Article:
The McDonalds’ share price plunged yesterday, wiping $4 billion from the fast food giant’s overall value following the Sunday announcement that British CEO Steve Eastbrook had been fired for engaging in a romantic relationship with a colleague against company policy.
Eastbrook became the third senior McDonald’s executive to leave in a month following the October departures of chief marketing officer Silvia Lagnado last month and chief communications officer Robert Gibbs. International human resources boss Steve Easterbrook quickly followed him as the fourth after McDonald’s announced he had also left.
It is, however, the rapid fall from grace of Mr Easterbrook that has spooked investors, having been credited with almost doubling McDonald’s value after taking up his role in March 2015. Before a correction that started to take hold in September, the company’s market capitalisation had increased from $95 billion to $170 billion under the CEO’s watch. Yesterday the McDonald’s share price lost 2.7% to close at $5.28.
A Sunday announcement broke the news that Mr Easterbrook had been relieved of his duties on Friday as a result of breaching the company’s strict business standards policy, which forbids romantic relationships between employees. He will however, be given a golden handshake of 6 months of pay. That could be topped up significantly after the company’s compensation committee assesses his performance and the value of stock awards. He will be allowed to retain stock awards with a vesting date of up to three years after his departure but will be relieved of those with later maturity dates. In 2018 Mr Easterbrook took home $15.9 million in salary and bonuses. In 2017 his remuneration reached $21.9 million.
Under the terms of his contract, Mr Easterbrook will also not be allowed to take up a position with any dining business considered to be a McDonald’s competitor. Costa, Greggs, Caffe Nero, Burger King, KFC and Pizza Hut were among those specifically named.
While that will limit Mr Easterbrook’s choices if and when he does return to the fray of corporate life, his overall record at McDonald’s is almost certain to mean he won’t be short of offers despite the drama of his departure. Wells Fargo analyst Jon Tower described him as a “change agent” whose leadership, particularly when it comes to difficult decisions, “will be missed”.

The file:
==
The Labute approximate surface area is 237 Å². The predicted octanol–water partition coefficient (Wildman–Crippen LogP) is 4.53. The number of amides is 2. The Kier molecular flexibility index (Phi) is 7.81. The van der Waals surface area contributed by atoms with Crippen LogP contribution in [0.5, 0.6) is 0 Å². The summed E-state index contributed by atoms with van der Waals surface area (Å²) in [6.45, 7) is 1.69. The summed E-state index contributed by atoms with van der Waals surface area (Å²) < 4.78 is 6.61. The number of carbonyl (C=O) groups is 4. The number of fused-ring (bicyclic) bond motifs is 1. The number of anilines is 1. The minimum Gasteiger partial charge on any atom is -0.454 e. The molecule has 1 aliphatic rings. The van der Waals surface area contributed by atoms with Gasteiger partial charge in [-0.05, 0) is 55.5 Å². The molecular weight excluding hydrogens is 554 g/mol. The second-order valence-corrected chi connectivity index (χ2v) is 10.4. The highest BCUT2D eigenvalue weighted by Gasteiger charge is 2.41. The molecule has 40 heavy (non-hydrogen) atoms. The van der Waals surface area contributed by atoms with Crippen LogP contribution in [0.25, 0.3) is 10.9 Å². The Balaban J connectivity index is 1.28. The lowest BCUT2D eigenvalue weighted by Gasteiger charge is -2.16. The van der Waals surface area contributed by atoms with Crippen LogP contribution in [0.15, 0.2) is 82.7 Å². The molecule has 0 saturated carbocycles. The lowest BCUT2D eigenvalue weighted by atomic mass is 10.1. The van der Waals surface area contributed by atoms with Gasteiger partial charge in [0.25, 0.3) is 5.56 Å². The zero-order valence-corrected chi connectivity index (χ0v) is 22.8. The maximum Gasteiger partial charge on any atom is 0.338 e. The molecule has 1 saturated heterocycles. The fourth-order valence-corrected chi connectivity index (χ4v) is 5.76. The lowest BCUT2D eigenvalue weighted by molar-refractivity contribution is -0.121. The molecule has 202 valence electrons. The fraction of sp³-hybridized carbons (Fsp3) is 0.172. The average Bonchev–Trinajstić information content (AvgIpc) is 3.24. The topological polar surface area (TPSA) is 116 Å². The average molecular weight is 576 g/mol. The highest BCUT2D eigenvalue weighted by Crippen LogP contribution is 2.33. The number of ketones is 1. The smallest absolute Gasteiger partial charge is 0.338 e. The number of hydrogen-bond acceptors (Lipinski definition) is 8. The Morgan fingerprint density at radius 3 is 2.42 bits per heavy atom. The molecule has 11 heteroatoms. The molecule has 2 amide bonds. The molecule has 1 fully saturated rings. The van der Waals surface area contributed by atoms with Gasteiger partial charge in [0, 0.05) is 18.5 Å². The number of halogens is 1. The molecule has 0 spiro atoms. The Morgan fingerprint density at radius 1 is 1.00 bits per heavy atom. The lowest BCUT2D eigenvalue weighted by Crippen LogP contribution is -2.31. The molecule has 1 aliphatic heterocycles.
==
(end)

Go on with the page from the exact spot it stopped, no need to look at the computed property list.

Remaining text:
There are also concerns the amount of recent change at the top for McDonald’s could see the company lose momentum.
McDonald’s business policy on inter-company romantic relationships may sound draconian from a British perspective, but is far from unique among large American companies, who often have strict policies on the matter. The McDonald’s policy reads:
“Employees who have a direct or indirect reporting relationship to each other are prohibited from dating or having a sexual relationship. It is not appropriate to show favouritism or make business decisions based on emotions or friendships rather than on the best interests of the company.”
In announcing his departure to staff through a Sunday email, Mr Easterbrook wrote:
“This was a mistake. Given the values of the company, I agree with the board that it is time for me to move on.”
A lawyer further commented on his behalf:
“He acknowledges his error in judgment and supports the company’s decision.”
Chris Kempczinski, McDonald’s head of U.S. operations, will succeed Mr Easterbrook as the new McDonald’s CEO. He has already stated that he is not currently planning any “radical, strategic shift” from the course the company was on under Mr Easterbrook.